Approaches to Improve the Occupational Health and Safety in the Construction Industry of Windhoek, Namibia
Central African Journal of Public Health
Volume 5, Issue 6, December 2019, Pages: 252-255
Received: Mar. 11, 2019;
Accepted: Apr. 12, 2019;
Published: Oct. 15, 2019
Views 39 Downloads 10
Nghitanwa Emma Maano, Department of Midwifery Science, School of Nursing, University of Namibia, Windhoek, Namibia
Follow on us
Globally, the construction industry is regarded as a very dangerous industry due to the labour-intensive nature of the work resulting into a high rate of occupational accidents, injuries, diseases and fatalities. In Namibia, the Occupational Health and Safety (OHS) status of workers in construction industries remains a challenge primarily due to the dearth of studies that investigate the health and safety of workers. The objectives of this study were to investigate the status of occupational health and safety in the construction industry in Windhoek, Namibia, with a view to recommend interventions that would improve occupational health and safety of workers in the targeted sector. A quantitative, descriptive study design was conducted among 549 participants from 13 construction sites that were operating at the time of conducting the study. Data were collected by means of an interviewer led questionnaire. SPSS version 23 was used to analyse data. The study identified a number of different approaches to be provided on construction industry for OHS improvement such as OHS programme implementation, training of workers on OHS aspects, provision of medical services to construction workers, adequate provision of welfare facilities, and Personal Protective Equipment (PPE) provision. The study has proven that there is a need to improve the OHS in the construction industry to prevent occupational accidents, injuries, fatalities and diseases. The practical guidelines were developed which could be useful if implemented in construction sites to improve the OHS in the construction industry.
Construction, Industry, Improvement, Occupational Health, Occupational Safety
To cite this article
Nghitanwa Emma Maano,
Approaches to Improve the Occupational Health and Safety in the Construction Industry of Windhoek, Namibia, Central African Journal of Public Health.
Vol. 5, No. 6,
2019, pp. 252-255.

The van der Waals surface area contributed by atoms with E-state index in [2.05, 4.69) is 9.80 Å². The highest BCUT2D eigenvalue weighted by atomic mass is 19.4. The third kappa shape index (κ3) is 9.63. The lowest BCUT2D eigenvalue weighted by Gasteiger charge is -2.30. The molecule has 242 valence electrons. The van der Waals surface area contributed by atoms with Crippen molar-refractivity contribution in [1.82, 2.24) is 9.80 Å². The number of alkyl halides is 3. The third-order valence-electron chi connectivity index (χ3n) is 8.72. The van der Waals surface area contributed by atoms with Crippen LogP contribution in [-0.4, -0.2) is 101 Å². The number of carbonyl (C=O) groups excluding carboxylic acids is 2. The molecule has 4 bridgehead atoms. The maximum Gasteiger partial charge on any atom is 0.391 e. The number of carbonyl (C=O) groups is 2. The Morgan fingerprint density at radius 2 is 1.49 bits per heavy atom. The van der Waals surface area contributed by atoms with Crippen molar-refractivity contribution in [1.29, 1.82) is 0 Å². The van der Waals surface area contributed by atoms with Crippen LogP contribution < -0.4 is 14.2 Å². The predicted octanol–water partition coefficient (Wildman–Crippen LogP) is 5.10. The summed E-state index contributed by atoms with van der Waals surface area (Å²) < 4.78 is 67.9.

Copyright © 2019 Authors retain the copyright of this article.
This article is an open access article distributed under the Creative Commons Attribution License (http://creativecommons.org/licenses/by/4.0/
) which permits unrestricted use, distribution, and reproduction in any medium, provided the original work is properly cited.
Pesantes-Tavares, E. 2011. Construction worker health : A web-based approach to selecting alternatives to hazardous procedures. Doctoral thesis. University of Florida.
Ministry of Labour and Social Welfare of Namibia. 2014. Annual report for 2013/2014. Windhoek. Ministry of Labour and Social Welfare.
Nghitanwa, EM & Zungu LI. 2017. Occupational accidents and injuries among workers in the construction industry of Windhoek, Namibia. International Journal of Health. 5 (1) 55-59.
Lee, WH. 2010. Relationship between safety climate and occupation accident in Hong Kong construction industry. Msc dissertation. Hong Kong Baptist University. Hong Kong.
Government of Namibia. 1997. Regulations relating to the health and safety of employees at work. Regulation R. 156, in terms of the Labour Act, 1992 (Act no. 6, 1992, as amended). Windhoek. Government Printer.
Smallwood, J & Ajani, O. 2009. The impact of training on construction ergonomics knowledge and awareness. Ergonomics South Africa 21 (1): 23–38. From: http://www.ajol.info/index.php/esa/article/view/124303
Ngamthampunpol, D. 2008. An assessment of Safety Management in the Thai construction industry. Doctoral Dissertation. George Washington University, United States. From: http://gradworks.umi.com/32/97/3297451.html.
Hallowell, MR. 2008. A formal model for construction safety and health risk management. Doctoral thesis. Oregon State University: Oregon. From: http://ir.library.oregonstate.edu/xmlui/handle/1957/8541 (accessed 04 March 2014).
Bahn, S. & Barratt-pugh, L., 2012. Evaluation of the mandatory construction induction training program in Western Australia : Unanticipated consequences. Evaluation and Program Planning, 35 (3), pp. 337–343.
Taylor, EL. 2015. Safety benefits of mandatory OSHA 10h training. Safety Science. 77: 66-71.
International Labour Organization. 2001. Guidelines on occupational safety and health management systems ILO-OSH 2001. International Labour Organization. Geneva.
Fan, S., Wong, Y., Shen, L., Lu, Wu., Wang, T., Yu, A., Shen, Q., 2012. The effectiveness of Dust Bubbles on dust control in the process of concrete drilling. Safety Science, 50 (5), pp. 1284–1289.